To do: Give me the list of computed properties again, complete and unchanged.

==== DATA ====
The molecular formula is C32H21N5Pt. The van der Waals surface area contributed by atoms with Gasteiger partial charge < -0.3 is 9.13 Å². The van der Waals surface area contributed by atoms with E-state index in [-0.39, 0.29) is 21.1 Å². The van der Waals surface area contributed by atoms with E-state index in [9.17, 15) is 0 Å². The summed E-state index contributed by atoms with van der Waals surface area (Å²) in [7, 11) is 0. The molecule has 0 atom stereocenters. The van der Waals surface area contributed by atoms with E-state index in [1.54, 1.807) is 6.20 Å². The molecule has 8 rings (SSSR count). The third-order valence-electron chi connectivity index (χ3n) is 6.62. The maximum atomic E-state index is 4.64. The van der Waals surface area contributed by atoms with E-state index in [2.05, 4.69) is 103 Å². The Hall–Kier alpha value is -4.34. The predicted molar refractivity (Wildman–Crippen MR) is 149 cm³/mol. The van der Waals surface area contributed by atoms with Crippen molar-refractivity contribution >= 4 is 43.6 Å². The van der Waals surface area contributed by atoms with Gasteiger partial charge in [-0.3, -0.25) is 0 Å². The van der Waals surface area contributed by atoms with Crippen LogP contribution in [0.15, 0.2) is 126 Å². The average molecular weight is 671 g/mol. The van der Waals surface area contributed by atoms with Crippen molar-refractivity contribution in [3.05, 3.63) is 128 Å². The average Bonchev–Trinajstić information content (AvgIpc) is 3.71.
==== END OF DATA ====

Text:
The molecular formula is C32H21N5Pt. The van der Waals surface area contributed by atoms with Gasteiger partial charge < -0.3 is 9.13 Å². The van der Waals surface area contributed by atoms with E-state index in [-0.39, 0.29) is 21.1 Å². The van der Waals surface area contributed by atoms with E-state index in [9.17, 15) is 0 Å². The summed E-state index contributed by atoms with van der Waals surface area (Å²) in [7, 11) is 0. The molecule has 0 atom stereocenters. The van der Waals surface area contributed by atoms with E-state index in [1.54, 1.807) is 6.20 Å². The molecule has 8 rings (SSSR count). The third-order valence-electron chi connectivity index (χ3n) is 6.62. The maximum atomic E-state index is 4.64. The van der Waals surface area contributed by atoms with E-state index in [2.05, 4.69) is 103 Å². The Hall–Kier alpha value is -4.34. The predicted molar refractivity (Wildman–Crippen MR) is 149 cm³/mol. The van der Waals surface area contributed by atoms with Crippen molar-refractivity contribution >= 4 is 43.6 Å². The van der Waals surface area contributed by atoms with Gasteiger partial charge in [-0.3, -0.25) is 0 Å². The van der Waals surface area contributed by atoms with Crippen LogP contribution in [0.15, 0.2) is 126 Å². The average molecular weight is 671 g/mol. The van der Waals surface area contributed by atoms with Crippen molar-refractivity contribution in [3.05, 3.63) is 128 Å². The average Bonchev–Trinajstić information content (AvgIpc) is 3.71.